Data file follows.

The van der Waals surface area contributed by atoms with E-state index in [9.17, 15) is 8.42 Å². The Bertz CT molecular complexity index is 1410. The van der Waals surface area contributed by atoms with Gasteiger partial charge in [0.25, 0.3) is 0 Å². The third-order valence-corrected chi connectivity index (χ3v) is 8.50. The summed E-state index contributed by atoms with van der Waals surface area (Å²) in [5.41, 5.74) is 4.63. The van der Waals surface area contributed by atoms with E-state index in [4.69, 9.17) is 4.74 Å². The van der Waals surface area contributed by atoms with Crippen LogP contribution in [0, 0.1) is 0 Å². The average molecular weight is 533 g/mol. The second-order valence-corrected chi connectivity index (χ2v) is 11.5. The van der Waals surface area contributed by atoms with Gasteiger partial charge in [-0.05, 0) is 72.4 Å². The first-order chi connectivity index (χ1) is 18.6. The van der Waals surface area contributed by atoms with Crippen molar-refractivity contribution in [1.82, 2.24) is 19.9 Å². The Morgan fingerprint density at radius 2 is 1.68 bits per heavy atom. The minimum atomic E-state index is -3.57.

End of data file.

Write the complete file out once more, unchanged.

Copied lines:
The van der Waals surface area contributed by atoms with E-state index in [9.17, 15) is 8.42 Å². The Bertz CT molecular complexity index is 1410. The van der Waals surface area contributed by atoms with Gasteiger partial charge in [0.25, 0.3) is 0 Å². The third-order valence-corrected chi connectivity index (χ3v) is 8.50. The summed E-state index contributed by atoms with van der Waals surface area (Å²) in [5.41, 5.74) is 4.63. The van der Waals surface area contributed by atoms with E-state index in [4.69, 9.17) is 4.74 Å². The van der Waals surface area contributed by atoms with Crippen LogP contribution in [0, 0.1) is 0 Å². The average molecular weight is 533 g/mol. The second-order valence-corrected chi connectivity index (χ2v) is 11.5. The van der Waals surface area contributed by atoms with Gasteiger partial charge in [-0.05, 0) is 72.4 Å². The first-order chi connectivity index (χ1) is 18.6. The van der Waals surface area contributed by atoms with Crippen molar-refractivity contribution in [1.82, 2.24) is 19.9 Å². The Morgan fingerprint density at radius 2 is 1.68 bits per heavy atom. The minimum atomic E-state index is -3.57.